Let me put it this way: If Allah had ordered a complete genocide of every man, woman, child, infant, and head of cattle, would you say “Oh, maybe he had some reason I don’t understand” or would you say “This god is clearly not loving” (1 Samuel 15:3)? If Zeus, to win a bet, had allowed Hades to ruin a man’s life, including slaughtering his servants, cattle, and children, and giving him a horrible disease, and if the retribution the man received for continuing to praise Zeus throughout these trials was not to have those children come back to life but to have his wife birth more as though children are replaceable, would you say “Oh, maybe he had some reason I don’t understand” or would you say “This god is clearly not loving” (Job)? If Ra had murdered ten scouts for giving a true report of the inhabitants of a land he wanted the Egyptians wanted to conquer, would you say “Oh, maybe he had some reason I don’t understand” or would you say “This god is clearly not loving” (Numbers 14:36-37)? If Thor had plagued a whole nation with 9 plagues before killing every first born child just to show off his power, hardening the leader’s heart so he could continue showing off and murdering, would you say “Maybe he had some reason I don’t understand” or would you say “This god is clearly not loving” (Exodus chapters 7-12)? There are many more examples of Yahweh doing exactly this sort of thing in the Old Testament, and I am betting that any other being guilty of so many murders would be rightly condemned by Christians. Why does Yahweh get a free pass?

Notice that I am not saying I want an answer for why Yahweh would permit evil, but for why Christians allow excuses for Yahweh committing evil that they surely would not accept for any other gods. The story of the Egyptian plagues is especially problematic, because Yahweh specifically says he is hardening Pharaoh’s heart to show off how powerful he is (see Exodus 9:14-16 and 11:9 for Yahweh’s reasons, and Exodus 4:21, 7:3, 7:13, 9:12, 10:1, 10:20, 10:27, 11:10, 14:4, 14:8, and 14:17 for Yahweh hardening the heart; for those interested, Exodus 8:32 and 9:34 as well as 1 Samuel 6:6 do say Pharaoh hardened his own heart). When Yahweh is giving a reason, why argue that he had a different one?

Page 6 of the pdf (page 466 of the journal) appears to fall prey to begging the question. If we are discussing the question of whether a god can exist, which is part of how this author defines the problem of evil, we cannot come to a conclusion about this problem by assuming the existence of god. He is certainly right that the conclusion that god is justified in permitting evil is obvious if we accept both that a good god exists and evil exists, but that does not say anything about whether evil can be used as evidence that god does not exist. Indeed, for someone in my position, who sees the existence of evil as extremely clear evidence against the existence of a loving god for exactly the same reasons a father abusing his child would be evidence against the existence of his love for that child, the problem of evil must be answered before I can come to accept that a loving god might exist. (I suppose this goes against what I said earlier about assuming that wasn’t the case and focusing only on Yahweh, but it is a point that needs to be made.)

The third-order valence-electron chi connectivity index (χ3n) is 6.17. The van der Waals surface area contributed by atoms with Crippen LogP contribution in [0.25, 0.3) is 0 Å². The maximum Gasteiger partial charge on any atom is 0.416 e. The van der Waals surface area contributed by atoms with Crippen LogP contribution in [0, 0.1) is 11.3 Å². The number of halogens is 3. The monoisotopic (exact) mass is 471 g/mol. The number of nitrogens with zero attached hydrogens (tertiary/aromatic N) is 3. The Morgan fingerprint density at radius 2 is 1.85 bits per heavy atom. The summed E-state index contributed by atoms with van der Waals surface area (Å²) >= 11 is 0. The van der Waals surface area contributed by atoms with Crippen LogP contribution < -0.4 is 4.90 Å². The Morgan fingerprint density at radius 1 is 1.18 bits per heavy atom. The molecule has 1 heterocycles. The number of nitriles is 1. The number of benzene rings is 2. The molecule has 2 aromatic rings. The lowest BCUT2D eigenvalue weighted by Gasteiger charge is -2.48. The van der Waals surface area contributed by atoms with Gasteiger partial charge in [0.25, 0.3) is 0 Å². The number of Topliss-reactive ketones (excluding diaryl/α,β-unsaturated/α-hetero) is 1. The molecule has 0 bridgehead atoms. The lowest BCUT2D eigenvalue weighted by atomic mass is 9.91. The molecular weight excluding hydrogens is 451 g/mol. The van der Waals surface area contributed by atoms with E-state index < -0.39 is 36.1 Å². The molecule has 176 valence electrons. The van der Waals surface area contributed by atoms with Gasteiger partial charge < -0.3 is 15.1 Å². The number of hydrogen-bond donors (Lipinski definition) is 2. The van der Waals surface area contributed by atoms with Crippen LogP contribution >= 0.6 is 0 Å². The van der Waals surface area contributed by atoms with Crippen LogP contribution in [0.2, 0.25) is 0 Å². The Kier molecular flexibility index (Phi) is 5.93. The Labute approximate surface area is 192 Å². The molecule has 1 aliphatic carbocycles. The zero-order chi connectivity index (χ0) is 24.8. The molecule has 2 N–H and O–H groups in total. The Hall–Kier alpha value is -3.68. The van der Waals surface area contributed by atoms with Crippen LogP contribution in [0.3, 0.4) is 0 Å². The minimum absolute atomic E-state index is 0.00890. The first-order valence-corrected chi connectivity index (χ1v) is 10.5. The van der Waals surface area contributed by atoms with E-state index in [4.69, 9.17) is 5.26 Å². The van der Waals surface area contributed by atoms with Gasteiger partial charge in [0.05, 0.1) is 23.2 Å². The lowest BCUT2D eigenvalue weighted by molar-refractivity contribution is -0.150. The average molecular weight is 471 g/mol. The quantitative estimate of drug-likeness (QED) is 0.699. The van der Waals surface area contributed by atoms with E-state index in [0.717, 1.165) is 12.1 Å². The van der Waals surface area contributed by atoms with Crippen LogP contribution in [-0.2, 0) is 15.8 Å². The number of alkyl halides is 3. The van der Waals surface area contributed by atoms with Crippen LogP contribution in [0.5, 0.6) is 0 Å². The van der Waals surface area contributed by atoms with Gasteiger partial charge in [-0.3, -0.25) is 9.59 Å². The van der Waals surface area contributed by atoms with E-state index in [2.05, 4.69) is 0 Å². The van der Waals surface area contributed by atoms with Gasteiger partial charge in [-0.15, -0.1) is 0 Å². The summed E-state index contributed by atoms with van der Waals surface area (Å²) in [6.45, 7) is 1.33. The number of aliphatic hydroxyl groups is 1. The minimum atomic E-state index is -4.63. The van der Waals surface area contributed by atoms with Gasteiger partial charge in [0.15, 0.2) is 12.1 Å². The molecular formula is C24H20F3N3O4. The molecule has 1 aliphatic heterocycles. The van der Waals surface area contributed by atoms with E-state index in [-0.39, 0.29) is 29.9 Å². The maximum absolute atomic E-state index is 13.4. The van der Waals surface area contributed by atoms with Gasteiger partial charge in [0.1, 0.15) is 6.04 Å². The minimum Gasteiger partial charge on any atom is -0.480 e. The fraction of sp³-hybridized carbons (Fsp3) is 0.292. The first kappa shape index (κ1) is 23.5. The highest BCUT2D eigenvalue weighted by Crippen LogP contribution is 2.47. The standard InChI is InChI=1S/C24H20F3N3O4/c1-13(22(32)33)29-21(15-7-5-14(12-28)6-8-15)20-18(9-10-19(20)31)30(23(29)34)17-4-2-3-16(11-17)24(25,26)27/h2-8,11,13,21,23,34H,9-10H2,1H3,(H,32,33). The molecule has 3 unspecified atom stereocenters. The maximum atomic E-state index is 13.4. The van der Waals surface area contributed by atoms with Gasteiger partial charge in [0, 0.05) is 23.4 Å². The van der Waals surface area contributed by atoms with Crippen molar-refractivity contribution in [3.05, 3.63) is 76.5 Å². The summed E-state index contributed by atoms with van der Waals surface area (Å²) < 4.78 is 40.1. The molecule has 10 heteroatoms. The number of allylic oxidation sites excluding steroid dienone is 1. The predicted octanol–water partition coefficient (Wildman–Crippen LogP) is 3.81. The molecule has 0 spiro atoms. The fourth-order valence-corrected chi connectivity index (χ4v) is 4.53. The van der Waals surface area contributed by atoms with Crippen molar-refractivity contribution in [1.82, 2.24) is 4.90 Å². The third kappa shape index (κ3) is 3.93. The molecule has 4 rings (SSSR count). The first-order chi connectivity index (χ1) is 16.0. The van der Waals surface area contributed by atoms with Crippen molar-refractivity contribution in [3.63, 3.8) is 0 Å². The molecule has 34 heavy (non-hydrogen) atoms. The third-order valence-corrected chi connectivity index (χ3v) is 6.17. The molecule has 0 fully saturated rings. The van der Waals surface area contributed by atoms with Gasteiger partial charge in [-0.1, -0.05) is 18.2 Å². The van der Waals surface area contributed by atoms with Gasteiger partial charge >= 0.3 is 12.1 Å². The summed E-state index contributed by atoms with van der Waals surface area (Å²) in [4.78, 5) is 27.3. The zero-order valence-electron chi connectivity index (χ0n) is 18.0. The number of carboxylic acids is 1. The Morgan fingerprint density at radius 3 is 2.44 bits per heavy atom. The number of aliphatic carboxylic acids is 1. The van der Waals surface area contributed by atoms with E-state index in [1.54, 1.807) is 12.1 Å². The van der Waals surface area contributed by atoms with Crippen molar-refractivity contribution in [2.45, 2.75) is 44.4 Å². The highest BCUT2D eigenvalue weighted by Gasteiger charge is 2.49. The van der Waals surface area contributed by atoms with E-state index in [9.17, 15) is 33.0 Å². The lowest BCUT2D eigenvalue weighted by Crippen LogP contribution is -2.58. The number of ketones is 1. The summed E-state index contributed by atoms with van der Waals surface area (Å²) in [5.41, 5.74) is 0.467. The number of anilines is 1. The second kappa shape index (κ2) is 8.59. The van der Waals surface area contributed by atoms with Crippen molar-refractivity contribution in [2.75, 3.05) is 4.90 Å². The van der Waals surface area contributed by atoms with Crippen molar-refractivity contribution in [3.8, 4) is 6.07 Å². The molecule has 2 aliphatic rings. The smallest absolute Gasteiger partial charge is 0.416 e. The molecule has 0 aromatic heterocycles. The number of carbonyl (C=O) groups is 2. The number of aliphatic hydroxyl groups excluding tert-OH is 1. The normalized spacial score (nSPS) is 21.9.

The article goes on to discuss whether we can arrive at some ideas about the problem of evil by studying the Bible as “second person” narratives. Specifically, the stories of Job, Abraham and Isaac, and Samson are mentioned, although no detail is given as to what they might reveal about the problem. I must admit, I have never seen Samson used in this sort of discussion, so it might be interesting to see what Eleonore Stump would have to say about it. I’ve talked a bit about the other two stories previously in this post, and neither provides to me at this point any satisfactory insights about the problem of evil. Treating children as replaceable isn’t good and loving; it’s heartless, especially if you have the demonstrated power to raise the dead (1 Kings 17:17-24, 2 Kings 4:20-37, and 2 Kings 13:21). Ordering a man to kill his son and only stopping him at the last minute isn’t good and loving; it’s cruel to both father and child, and the fact that Abraham ended up not killing Isaac only makes the story marginally better, especially when the later story of Jephthah does have him killing his daughter to fulfill his vow.

I think I see where I got the idea that there is a hasty generalization. Essentially, Stump claims that it is possible to arrive at a theodicy, or justification for the evil god permits, using some of the Biblical stories. Taken with the rest of the article, I do find myself thinking again that the author might be falling prey to that fallacy, because he seems to think that possibly being able to arrive at good theodicy sometimes means a complete theodicy is possible, although we probably can’t understand it.

Naturally, the author never arrives at a true argument, and his conclusion states that such was never his intention. However, as the Bible is the only source we have for the actions of Yahweh, the god the Christians claim exists, that is where we must turn to learn how Yahweh acts about evil.

This is why I have focused so thoroughly on the Bible stories and pointing out god’s atrocities in the Old Testament. Regardless of whether these stories actually happened, the Bible is held up by Christians as truthful in some sense. According to Christianity, we are supposed to learn something from them, and it is often claimed that what we learn is about how much god loves us. In particular, this Eleonore Stump appears to want to use the stories of the Old Testament to solve the Problem of Evil. I simply don’t see how this is possible, as the Old Testament is little more than story after story of god ordering, causing, or implicitly condoning people to be tortured in horrific ways, often for things that weren’t even their fault. Do you really think there were NO innocent newborn or unborn babies in Sodom and Gomorrah?